Alfred Harrievich Schnittke (1934-1998)

Concerto Grosso No. 1

Posted in Uncategorized by R.A.D. Stainforth on July 2, 2007

Notes by Edgar Colon-Hernandez.

Schnittke completed his Concerto Grosso No. 1 in 1977. The work received its premiere performance that same year on 21 March, with the Leningrad Chamber Orchestra under Eri Klas; the soloists for the occasion were violinists Gidon Kremer and Tatiana Gridenko, and Yuri Smirnov on the two keyboard instruments. The style of this composition seems to be one of pastiche. The composer has described the work as “a play of three spheres, the Baroque, the Modern and the banal” (the German word meaning the overly popular, with a tinge of the trite). These seemingly disparate elements and styles encompassing over two centuries are fused into one cohesive structure of marvelously unified vision; this is all achieved with “extraordinary virtuosity, wit and flair” (New York Times). This unity is achieved mostly by the recurrence of thematic motifs, and especially by the melodic and harmonic use of minor and major seconds, along with those intervals’ inversions and their expansion by octaves to create minor and major ninths.

The preludio, marked Andante, begins as the piano – prepared in its upper register by the insertion of pieces of wood between the strings – presents a curious theme that might remind one of a very old jack-in-the-box whose crank will only turn slowly; heard against a tolling C in the piano’s lower – and “unprepared” – register, this material will be heard once again towards the end of the composition. The main theme, and indeed the main germinating cell of the entire work, is then introduced by two solo violins, calling to each other with intervals of minor seconds, and usually staying close to each other by the same intervallic distance. Finally, low strings enter playing long held harmonics, providing minimal support for the soloists. The proceedings approach a tense climax, as the harpsichord recalls the initial theme played by the prepared piano, with the soloists becoming increasingly agitated over long held chords of violas, cellos, and basses. At the height of tension, the full orchestral strings take over momentarily; as the tension decreases, the two soloists recall their “calling” theme, this time with the first violin playing minor ninths against the second violin’s major sevenths.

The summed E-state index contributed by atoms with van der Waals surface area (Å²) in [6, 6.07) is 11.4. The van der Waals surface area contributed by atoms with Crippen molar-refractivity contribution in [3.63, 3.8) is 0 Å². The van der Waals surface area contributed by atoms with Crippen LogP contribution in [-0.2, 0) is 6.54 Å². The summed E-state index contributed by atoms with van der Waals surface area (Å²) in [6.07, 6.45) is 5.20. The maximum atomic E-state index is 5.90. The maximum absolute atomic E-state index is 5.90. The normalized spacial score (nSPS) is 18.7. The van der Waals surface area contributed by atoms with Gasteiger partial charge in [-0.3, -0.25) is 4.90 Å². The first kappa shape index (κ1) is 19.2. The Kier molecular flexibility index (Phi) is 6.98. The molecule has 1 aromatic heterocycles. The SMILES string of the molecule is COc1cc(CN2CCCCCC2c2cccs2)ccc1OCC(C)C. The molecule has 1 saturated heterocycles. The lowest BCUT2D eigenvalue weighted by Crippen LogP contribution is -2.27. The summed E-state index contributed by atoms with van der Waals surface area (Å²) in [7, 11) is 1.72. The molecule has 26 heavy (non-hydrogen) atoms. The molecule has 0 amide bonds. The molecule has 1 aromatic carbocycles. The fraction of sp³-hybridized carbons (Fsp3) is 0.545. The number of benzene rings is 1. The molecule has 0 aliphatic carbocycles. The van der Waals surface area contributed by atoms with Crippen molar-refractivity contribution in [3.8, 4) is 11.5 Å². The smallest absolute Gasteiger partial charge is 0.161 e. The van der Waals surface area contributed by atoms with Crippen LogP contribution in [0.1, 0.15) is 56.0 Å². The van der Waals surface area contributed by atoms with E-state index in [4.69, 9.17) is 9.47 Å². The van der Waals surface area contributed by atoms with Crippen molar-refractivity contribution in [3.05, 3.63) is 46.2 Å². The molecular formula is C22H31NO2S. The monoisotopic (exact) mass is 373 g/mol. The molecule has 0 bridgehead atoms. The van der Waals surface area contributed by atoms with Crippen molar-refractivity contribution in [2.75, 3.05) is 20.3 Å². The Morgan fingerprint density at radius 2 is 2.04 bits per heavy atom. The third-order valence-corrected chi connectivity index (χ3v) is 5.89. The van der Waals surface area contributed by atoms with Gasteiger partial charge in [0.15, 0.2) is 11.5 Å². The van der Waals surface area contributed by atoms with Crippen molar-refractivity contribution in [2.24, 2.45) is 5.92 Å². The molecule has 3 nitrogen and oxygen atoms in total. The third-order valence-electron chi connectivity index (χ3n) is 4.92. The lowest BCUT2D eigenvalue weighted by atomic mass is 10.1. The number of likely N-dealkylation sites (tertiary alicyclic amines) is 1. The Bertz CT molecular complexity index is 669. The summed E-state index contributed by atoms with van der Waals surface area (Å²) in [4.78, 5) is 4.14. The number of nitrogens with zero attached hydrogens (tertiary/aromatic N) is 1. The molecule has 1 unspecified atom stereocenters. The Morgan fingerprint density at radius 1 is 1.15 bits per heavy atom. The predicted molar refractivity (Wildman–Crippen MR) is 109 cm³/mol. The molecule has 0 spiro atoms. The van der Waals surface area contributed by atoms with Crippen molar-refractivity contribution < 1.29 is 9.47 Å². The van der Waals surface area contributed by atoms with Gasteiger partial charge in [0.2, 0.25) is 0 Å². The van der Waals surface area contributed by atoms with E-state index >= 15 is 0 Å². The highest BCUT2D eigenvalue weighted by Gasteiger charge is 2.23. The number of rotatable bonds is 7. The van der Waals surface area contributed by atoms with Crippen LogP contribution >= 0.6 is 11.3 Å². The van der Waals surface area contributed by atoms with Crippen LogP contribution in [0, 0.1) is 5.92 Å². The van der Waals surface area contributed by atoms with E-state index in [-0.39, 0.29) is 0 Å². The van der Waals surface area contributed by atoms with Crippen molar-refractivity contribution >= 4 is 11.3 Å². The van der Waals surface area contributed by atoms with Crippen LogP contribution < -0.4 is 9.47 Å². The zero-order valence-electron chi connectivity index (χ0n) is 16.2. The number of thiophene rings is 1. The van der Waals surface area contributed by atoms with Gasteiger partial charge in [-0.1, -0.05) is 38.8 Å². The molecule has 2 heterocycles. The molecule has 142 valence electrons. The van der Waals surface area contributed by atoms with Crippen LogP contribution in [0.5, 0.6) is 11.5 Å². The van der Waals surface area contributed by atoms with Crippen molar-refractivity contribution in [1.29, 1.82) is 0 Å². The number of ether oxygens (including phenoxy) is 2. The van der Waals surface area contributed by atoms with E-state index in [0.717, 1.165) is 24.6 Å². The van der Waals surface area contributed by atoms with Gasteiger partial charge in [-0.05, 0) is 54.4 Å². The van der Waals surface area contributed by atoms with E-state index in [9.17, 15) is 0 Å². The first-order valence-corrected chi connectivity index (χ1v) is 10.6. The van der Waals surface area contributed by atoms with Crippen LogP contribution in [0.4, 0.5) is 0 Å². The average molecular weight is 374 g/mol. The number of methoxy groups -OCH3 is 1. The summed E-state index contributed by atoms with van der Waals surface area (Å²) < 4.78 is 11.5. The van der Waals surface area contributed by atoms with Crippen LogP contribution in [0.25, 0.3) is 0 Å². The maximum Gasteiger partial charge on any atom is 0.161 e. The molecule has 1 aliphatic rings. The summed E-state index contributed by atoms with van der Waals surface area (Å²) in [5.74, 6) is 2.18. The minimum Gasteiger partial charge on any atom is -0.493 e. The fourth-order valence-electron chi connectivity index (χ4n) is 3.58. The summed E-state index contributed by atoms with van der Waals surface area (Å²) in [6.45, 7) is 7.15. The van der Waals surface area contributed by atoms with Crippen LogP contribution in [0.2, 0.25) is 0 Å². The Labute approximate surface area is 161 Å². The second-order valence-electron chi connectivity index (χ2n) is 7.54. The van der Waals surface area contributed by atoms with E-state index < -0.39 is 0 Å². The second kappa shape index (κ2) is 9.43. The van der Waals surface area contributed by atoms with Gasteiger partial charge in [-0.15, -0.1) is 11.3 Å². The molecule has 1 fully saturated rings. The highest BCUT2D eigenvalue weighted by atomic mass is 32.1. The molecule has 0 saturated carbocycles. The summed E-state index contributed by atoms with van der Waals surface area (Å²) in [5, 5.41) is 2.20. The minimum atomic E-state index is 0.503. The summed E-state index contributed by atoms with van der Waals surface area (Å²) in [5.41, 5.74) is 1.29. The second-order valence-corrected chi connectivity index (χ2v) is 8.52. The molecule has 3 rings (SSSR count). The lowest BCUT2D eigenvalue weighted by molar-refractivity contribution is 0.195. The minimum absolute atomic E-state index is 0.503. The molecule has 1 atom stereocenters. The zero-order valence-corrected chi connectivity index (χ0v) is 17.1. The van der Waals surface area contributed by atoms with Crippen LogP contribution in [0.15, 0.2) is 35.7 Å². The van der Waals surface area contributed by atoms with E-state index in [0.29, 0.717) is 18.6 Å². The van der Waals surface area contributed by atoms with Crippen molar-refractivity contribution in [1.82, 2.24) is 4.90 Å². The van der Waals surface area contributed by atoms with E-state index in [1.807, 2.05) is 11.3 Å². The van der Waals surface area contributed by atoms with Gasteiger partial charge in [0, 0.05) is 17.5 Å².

The Toccata, marked Allegro, follows without pause. The soloists plunge into a diatonic Baroque theme, played in strict canon. Soon the orchestral violins, divided into 12 parts, join the canon. When this soon reaches a state of frenzy, the lower strings interrupt to introduce a new section wherein the soloists alternate with the orchestra in short frenetic gestures. The basses, which until this point in this movement have been silent, interrupt with a measure of punctuated sevenths, whereupon the soloists introduce a new Vivaldian theme of repeated notes over a steady pedal-point harpsichord accompaniment, soon supported by canonic orchestral gestures. An atonal theme which retains the previous Baroque mood leads into an extended section in which the carefree soloists keep being interrupted by short, furious interjections from the orchestra until the end of the movement.